"Jacobs is the editor at large at Esquire magazine and author of two New York Times bestsellers...In 2004, Simon & Schuster published The Know-It-All...spent eight weeks on the New York Times paperback bestseller list.

In 2007, The Year of Living Biblically was released...It appeared on the cover of the evangelical magazine Relevant, but was also featured in Penthouse. (Jacobs is proud to be a uniter, not a divider)."

In September of 2009, his new book -- The Guinea Pig Diaries: My Life as an Experiment -- was published.

"These experiments wreaked havoc on my life, and drove both my wife and me to the brink of insanity, but also gave me fascinating insights." Experiments include:

My Outsourced Life:
Why should Fortune 500 companies have all the fun? I hired a team in Bangalore, India, to take care of everything in my life. And I mean everything. My e-mails, phone calls, shopping, arguments with my wife and reading bedtime stories to my son.

The Unitasker:
I was so distracted – by the internet, by my cell phone, by snacks beckoning from the kitchen – that I was four months behind deadline in writing this book. So I became the Unitasker...I unplugged my laptop, I meditated, I talked on the phone – just talked, no surfing the internet at the same time – crazy, no? (it helps that I blindfolded myself). I literally tied myself to my desk chair. It did end up changing my life. I’ve come to believe multitasking isn’t just a minor problem, it’s the Eleventh plague.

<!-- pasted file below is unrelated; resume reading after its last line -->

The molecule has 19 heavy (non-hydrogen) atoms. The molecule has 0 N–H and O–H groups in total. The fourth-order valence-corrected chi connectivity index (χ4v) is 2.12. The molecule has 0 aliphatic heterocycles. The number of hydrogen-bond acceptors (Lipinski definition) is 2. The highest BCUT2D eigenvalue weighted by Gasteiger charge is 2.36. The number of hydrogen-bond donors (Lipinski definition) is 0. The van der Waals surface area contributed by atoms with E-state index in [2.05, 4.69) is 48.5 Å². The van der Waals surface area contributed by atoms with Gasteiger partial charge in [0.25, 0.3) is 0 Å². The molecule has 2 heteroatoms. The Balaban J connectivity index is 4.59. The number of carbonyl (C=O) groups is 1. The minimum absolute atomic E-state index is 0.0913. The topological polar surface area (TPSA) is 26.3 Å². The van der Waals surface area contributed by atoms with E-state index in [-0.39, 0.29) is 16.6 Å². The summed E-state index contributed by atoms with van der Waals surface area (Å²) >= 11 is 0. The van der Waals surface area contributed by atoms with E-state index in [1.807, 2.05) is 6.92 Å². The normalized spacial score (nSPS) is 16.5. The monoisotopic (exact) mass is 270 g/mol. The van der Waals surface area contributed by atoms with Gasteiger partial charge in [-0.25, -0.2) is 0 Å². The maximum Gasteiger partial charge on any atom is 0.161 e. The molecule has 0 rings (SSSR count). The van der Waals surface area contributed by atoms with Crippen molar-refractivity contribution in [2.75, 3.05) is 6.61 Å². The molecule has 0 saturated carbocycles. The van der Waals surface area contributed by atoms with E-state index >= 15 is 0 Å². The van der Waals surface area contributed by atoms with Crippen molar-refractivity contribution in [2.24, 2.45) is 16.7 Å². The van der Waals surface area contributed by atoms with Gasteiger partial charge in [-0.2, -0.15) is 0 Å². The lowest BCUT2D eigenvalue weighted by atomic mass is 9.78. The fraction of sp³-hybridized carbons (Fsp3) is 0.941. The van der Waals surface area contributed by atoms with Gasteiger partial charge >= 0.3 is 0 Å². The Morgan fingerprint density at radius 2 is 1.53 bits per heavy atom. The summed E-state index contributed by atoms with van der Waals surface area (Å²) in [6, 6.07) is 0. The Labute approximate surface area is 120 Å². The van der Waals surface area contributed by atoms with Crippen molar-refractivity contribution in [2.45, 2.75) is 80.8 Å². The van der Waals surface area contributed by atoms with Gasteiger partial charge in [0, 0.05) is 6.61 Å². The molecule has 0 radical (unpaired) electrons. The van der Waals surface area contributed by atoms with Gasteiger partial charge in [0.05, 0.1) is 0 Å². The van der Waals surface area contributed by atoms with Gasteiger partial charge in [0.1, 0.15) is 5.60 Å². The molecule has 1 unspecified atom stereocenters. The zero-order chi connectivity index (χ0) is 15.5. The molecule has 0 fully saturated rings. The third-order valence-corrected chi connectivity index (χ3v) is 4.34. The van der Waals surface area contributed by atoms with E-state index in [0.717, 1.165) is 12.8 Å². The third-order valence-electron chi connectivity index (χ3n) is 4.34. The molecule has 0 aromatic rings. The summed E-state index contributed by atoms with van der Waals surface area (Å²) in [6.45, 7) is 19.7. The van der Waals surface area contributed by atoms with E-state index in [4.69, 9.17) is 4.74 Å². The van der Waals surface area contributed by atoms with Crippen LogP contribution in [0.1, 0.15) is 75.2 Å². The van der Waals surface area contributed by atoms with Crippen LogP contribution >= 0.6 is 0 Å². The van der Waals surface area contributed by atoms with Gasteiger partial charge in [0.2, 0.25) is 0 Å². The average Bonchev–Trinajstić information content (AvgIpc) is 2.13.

I Think You’re Fat:
I became a temporary convert to the Radical Honesty movement, which teaches that you should never, ever lie. But more than that, you should say whatever’s on your mind. You should remove the filter between your brain and your mouth. This was the worst month of my life. I had to spend the following weeks apologizing to everyone I offended. But it was also one of the most illuminating.

Whipped (a.k.a. the perfect spouse):
At the suggestion of readers who point out that my wife is a saint, I vowed to spend a month agreeing to her every command. Sure, it was a month of Kate Hudson movies and foot massages —but also of stereotype-shattering insights into the politics of the modern American marriage. Plus, at one point, I had wear a male chastity belt. (It comes in three varieties—clear plastic, wood-paneled and camouflage!) And Julie gets to write the final section.

And each of them comes with a conclusion about the lessons I’ve learned. Plus, my wife writes a rebuttal you don’t want to miss."

Wednesday, October 7, 2009

Can it really do that??

Having worked with infomercial companies, I'm a little suspicious of a book that helps you lose weight, obtain career success, improve relationships (while laying on the couch), but check the excerpt from Good Morning America.

How To Rule The World From Your Couch by Laura Day
From Fresh Fiction:
"In her new book...Laura Day teaches you or your company how to create success in any area by using your brain in unique and compel-ling ways so that your innate intuition can propel you ahead to successful solutions.